Courses: CD173 Curriculum for Young Children: Math, Science, and Technology

This course explores how to create and implement curriculum for young children, with a focus in the use of technology to teach math and science, and the development of technological fluency. The underlying philosophy of this course is that people learn better when engaged in making and designing their own meaningful projects; therefore, we will become designers of curriculum and technological tools and we will test it out in a pilot project in an early childhood classroom. We will observe how children play and learn with technology and we will learn how to use on-line tools to document their learning experience. This course has three pillars: design of innovative curriculum and technological environments, observation and evaluation of technology-rich curriculum in the classroom, and documentation of the experience using new technologies.


Details:

  • Tuesdays 4-7pm, Fall 2009
  • Eliot Pearson Department of Child Development, Curriculum Lab
  • Professor Marina Bers (email)
  • 617-627-4490
  • Office Hour: Tuesdays 3:30-4pm and by appointment

Course Requirements

  • Readings. All students are expected to do the readings, and to participate in discussions of the readings in class. Prof. Bers book, “Blocks to Robots: learning with technology in the Early Childhood Classroom” will be used. Most of the other readings are linked from the syllabus.
  • Class Presentations. Class time will be organized as discussions, not lectures. To help get discussions started, each session a student will be asked to summarize the readings and describe one question or issue that he or she found particularly provocative in that week's reading.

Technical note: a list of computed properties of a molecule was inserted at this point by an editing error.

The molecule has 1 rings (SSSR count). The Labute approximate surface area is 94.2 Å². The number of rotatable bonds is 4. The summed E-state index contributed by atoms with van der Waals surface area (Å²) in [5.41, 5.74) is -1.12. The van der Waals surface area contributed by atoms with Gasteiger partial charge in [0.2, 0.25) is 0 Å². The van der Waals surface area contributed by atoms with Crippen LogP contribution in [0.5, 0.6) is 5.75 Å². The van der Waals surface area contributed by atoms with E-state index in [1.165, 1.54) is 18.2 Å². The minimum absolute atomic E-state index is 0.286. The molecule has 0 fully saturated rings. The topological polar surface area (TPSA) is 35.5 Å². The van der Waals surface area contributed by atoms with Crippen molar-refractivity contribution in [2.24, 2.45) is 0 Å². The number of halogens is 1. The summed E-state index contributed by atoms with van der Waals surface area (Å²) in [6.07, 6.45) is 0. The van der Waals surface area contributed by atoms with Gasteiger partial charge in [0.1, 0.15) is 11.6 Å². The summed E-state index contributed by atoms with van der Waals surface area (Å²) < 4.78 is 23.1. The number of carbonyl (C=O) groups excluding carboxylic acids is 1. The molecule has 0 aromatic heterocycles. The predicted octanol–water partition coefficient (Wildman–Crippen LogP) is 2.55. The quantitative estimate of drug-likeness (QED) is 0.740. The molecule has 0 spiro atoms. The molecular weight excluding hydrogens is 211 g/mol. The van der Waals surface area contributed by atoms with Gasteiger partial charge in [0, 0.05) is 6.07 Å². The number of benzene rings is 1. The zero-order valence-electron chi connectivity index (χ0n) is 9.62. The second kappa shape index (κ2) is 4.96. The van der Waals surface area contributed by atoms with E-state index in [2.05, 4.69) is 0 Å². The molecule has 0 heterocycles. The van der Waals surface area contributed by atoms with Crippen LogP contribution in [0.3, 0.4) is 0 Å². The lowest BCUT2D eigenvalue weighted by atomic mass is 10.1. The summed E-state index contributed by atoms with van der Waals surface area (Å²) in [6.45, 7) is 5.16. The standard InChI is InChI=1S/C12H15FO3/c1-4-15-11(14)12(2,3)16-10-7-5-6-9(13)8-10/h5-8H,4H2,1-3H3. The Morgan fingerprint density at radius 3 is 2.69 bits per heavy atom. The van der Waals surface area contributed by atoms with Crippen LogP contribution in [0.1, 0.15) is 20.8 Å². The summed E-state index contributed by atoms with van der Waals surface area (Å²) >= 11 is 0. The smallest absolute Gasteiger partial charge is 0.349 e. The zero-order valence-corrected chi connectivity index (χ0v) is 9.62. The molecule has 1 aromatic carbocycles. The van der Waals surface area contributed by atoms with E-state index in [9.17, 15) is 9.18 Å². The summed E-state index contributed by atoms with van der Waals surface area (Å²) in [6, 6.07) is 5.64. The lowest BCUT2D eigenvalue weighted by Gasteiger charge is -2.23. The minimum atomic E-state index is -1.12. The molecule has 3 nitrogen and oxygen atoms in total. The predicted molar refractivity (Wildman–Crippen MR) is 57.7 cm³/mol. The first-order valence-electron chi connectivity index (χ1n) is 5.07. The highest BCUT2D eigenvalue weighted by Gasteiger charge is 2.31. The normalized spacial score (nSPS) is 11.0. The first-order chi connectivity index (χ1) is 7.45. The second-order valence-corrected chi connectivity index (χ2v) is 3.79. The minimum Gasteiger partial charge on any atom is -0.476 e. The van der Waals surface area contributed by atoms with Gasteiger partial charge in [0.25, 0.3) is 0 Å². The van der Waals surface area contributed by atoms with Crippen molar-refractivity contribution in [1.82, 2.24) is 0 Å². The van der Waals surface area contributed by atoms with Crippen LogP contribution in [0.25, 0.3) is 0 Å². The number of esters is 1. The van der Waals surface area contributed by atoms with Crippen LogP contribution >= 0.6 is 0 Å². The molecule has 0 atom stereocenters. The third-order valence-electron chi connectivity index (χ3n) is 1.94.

• Design Studio. Students will work individually and in teams to experience different educational software and to design interactive projects. These experiences are aimed at connecting the readings and the theory with hands-on practice.
  • Empowering Ideas Paper (Due September 22). Students will choose a "powerful idea" in the areas of math, science or technology, that empowered them to think in new ways when they were young. They will write a three page report describing what is the powerful idea, a personal recount of how they first encountered it, the struggles to grasp it and the tools, people and related ideas that helped them understand it. They will also specify if and how, it relates to the MA curriculum frameworks.
  • Curriculum Proposal I (Due November 3). Students will choose a "powerful idea" in the areas of math, science or technology and design a robotics-based curricular activity or set of activities that helps students in any of the different age-levels to explore and understand it.
  • Curriculum Proposal II (Due November 24). Students will choose a "powerful idea" in the areas of math, science or technology and design a Scratch-based curricular activity or set of activities that helps students to explore and understand it.
  • Final Project. For the final project students have two choices:
    1. Develop a design proposal for how to adapt Scratch to early childhood
    2. Implement either of the curriculum proposals in their classrooms.

Note. Students should talk with Prof. Bers at the beginning of the semester to decide the best option for them. Students will report results from their final project during a final presentation on December 8th. The final paper should be approx. 15 pages and are due on Dec 10th.


Please click here for more course information and the course schedule.